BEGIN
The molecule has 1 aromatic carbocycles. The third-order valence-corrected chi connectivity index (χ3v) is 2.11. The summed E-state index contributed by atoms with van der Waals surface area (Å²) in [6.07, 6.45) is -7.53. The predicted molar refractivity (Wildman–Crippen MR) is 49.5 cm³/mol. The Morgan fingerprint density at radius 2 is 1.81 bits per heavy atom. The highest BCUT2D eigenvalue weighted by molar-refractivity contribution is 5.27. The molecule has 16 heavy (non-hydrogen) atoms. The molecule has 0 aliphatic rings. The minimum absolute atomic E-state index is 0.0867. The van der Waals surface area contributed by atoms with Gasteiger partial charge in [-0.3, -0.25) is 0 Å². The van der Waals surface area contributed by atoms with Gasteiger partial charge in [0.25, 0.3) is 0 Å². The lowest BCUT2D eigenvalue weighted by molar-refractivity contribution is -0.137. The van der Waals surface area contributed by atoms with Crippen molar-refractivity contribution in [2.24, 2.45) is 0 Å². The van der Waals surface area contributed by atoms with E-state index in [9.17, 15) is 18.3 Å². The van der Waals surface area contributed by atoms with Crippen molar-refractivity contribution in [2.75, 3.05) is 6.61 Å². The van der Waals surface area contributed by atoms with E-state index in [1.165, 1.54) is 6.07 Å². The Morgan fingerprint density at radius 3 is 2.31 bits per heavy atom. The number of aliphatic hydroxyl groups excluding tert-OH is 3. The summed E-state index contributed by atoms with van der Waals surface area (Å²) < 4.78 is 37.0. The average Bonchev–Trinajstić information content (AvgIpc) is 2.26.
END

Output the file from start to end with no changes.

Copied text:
The molecule has 1 aromatic carbocycles. The third-order valence-corrected chi connectivity index (χ3v) is 2.11. The summed E-state index contributed by atoms with van der Waals surface area (Å²) in [6.07, 6.45) is -7.53. The predicted molar refractivity (Wildman–Crippen MR) is 49.5 cm³/mol. The Morgan fingerprint density at radius 2 is 1.81 bits per heavy atom. The highest BCUT2D eigenvalue weighted by molar-refractivity contribution is 5.27. The molecule has 16 heavy (non-hydrogen) atoms. The molecule has 0 aliphatic rings. The minimum absolute atomic E-state index is 0.0867. The van der Waals surface area contributed by atoms with Gasteiger partial charge in [-0.3, -0.25) is 0 Å². The van der Waals surface area contributed by atoms with Gasteiger partial charge in [0.25, 0.3) is 0 Å². The lowest BCUT2D eigenvalue weighted by molar-refractivity contribution is -0.137. The van der Waals surface area contributed by atoms with Crippen molar-refractivity contribution in [2.24, 2.45) is 0 Å². The van der Waals surface area contributed by atoms with E-state index in [9.17, 15) is 18.3 Å². The van der Waals surface area contributed by atoms with Crippen molar-refractivity contribution in [2.75, 3.05) is 6.61 Å². The van der Waals surface area contributed by atoms with E-state index in [1.165, 1.54) is 6.07 Å². The Morgan fingerprint density at radius 3 is 2.31 bits per heavy atom. The number of aliphatic hydroxyl groups excluding tert-OH is 3. The summed E-state index contributed by atoms with van der Waals surface area (Å²) < 4.78 is 37.0. The average Bonchev–Trinajstić information content (AvgIpc) is 2.26.